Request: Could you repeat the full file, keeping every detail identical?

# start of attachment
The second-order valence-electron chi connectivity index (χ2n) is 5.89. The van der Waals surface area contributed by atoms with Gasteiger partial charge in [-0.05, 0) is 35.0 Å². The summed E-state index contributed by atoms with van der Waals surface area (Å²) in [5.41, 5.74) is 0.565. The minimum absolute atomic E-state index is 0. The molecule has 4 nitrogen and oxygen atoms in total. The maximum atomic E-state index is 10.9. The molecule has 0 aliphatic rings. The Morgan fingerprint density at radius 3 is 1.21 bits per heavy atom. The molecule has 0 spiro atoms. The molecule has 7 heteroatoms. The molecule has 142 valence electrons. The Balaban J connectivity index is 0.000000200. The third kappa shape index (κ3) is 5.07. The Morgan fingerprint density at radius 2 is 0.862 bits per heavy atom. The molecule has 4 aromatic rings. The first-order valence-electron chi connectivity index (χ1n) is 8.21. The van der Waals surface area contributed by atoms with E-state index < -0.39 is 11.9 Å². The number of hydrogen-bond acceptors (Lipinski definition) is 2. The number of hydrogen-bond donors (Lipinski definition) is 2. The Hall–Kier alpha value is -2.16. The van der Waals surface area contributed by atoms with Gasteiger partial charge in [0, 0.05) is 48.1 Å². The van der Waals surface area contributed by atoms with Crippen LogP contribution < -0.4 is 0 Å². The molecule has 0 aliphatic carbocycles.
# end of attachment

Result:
The second-order valence-electron chi connectivity index (χ2n) is 5.89. The van der Waals surface area contributed by atoms with Gasteiger partial charge in [-0.05, 0) is 35.0 Å². The summed E-state index contributed by atoms with van der Waals surface area (Å²) in [5.41, 5.74) is 0.565. The minimum absolute atomic E-state index is 0. The molecule has 4 nitrogen and oxygen atoms in total. The maximum atomic E-state index is 10.9. The molecule has 0 aliphatic rings. The Morgan fingerprint density at radius 3 is 1.21 bits per heavy atom. The molecule has 0 spiro atoms. The molecule has 7 heteroatoms. The molecule has 142 valence electrons. The Balaban J connectivity index is 0.000000200. The third kappa shape index (κ3) is 5.07. The Morgan fingerprint density at radius 2 is 0.862 bits per heavy atom. The molecule has 4 aromatic rings. The first-order valence-electron chi connectivity index (χ1n) is 8.21. The van der Waals surface area contributed by atoms with E-state index < -0.39 is 11.9 Å². The number of hydrogen-bond acceptors (Lipinski definition) is 2. The number of hydrogen-bond donors (Lipinski definition) is 2. The Hall–Kier alpha value is -2.16. The van der Waals surface area contributed by atoms with Gasteiger partial charge in [0, 0.05) is 48.1 Å². The van der Waals surface area contributed by atoms with Crippen LogP contribution < -0.4 is 0 Å². The molecule has 0 aliphatic carbocycles.